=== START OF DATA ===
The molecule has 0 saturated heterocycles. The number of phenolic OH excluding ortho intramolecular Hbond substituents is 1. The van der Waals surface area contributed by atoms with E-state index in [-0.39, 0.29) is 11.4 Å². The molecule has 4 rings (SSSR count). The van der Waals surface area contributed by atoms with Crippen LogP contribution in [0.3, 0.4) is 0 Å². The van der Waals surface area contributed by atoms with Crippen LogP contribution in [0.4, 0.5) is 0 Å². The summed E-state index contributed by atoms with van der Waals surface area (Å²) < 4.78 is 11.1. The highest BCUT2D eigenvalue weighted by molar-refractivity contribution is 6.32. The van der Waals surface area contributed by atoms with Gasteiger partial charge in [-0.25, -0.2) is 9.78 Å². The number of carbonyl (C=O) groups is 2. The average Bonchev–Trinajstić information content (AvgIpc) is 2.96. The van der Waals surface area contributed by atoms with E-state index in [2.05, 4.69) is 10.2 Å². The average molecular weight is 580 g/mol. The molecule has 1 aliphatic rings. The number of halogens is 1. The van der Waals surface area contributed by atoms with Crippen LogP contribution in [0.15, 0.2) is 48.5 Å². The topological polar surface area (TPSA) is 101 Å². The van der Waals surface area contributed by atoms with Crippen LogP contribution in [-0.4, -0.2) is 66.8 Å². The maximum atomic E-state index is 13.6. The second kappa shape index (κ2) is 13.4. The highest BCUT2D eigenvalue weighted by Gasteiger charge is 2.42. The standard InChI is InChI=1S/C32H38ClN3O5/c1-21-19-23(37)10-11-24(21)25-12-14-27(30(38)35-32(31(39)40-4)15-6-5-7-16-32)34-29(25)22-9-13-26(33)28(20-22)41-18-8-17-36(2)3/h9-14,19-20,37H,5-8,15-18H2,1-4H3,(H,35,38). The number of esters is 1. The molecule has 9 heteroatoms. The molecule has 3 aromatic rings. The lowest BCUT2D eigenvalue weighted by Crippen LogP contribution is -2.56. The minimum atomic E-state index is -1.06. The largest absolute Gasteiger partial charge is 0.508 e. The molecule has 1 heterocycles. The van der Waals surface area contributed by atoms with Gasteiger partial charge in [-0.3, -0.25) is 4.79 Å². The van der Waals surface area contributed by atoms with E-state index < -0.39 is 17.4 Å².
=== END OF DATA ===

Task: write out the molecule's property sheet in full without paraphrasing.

The molecule has 0 saturated heterocycles. The number of phenolic OH excluding ortho intramolecular Hbond substituents is 1. The van der Waals surface area contributed by atoms with E-state index in [-0.39, 0.29) is 11.4 Å². The molecule has 4 rings (SSSR count). The van der Waals surface area contributed by atoms with Crippen LogP contribution in [0.3, 0.4) is 0 Å². The van der Waals surface area contributed by atoms with Crippen LogP contribution in [0.4, 0.5) is 0 Å². The summed E-state index contributed by atoms with van der Waals surface area (Å²) < 4.78 is 11.1. The highest BCUT2D eigenvalue weighted by molar-refractivity contribution is 6.32. The van der Waals surface area contributed by atoms with Gasteiger partial charge in [-0.25, -0.2) is 9.78 Å². The number of carbonyl (C=O) groups is 2. The average Bonchev–Trinajstić information content (AvgIpc) is 2.96. The van der Waals surface area contributed by atoms with E-state index in [2.05, 4.69) is 10.2 Å². The average molecular weight is 580 g/mol. The molecule has 1 aliphatic rings. The number of halogens is 1. The van der Waals surface area contributed by atoms with Crippen LogP contribution in [0.15, 0.2) is 48.5 Å². The topological polar surface area (TPSA) is 101 Å². The van der Waals surface area contributed by atoms with Crippen LogP contribution in [-0.4, -0.2) is 66.8 Å². The maximum atomic E-state index is 13.6. The second kappa shape index (κ2) is 13.4. The highest BCUT2D eigenvalue weighted by Gasteiger charge is 2.42. The standard InChI is InChI=1S/C32H38ClN3O5/c1-21-19-23(37)10-11-24(21)25-12-14-27(30(38)35-32(31(39)40-4)15-6-5-7-16-32)34-29(25)22-9-13-26(33)28(20-22)41-18-8-17-36(2)3/h9-14,19-20,37H,5-8,15-18H2,1-4H3,(H,35,38). The number of esters is 1. The molecule has 9 heteroatoms. The molecule has 3 aromatic rings. The lowest BCUT2D eigenvalue weighted by Crippen LogP contribution is -2.56. The minimum atomic E-state index is -1.06. The largest absolute Gasteiger partial charge is 0.508 e. The molecule has 1 heterocycles. The van der Waals surface area contributed by atoms with Gasteiger partial charge in [-0.3, -0.25) is 4.79 Å². The van der Waals surface area contributed by atoms with E-state index < -0.39 is 17.4 Å².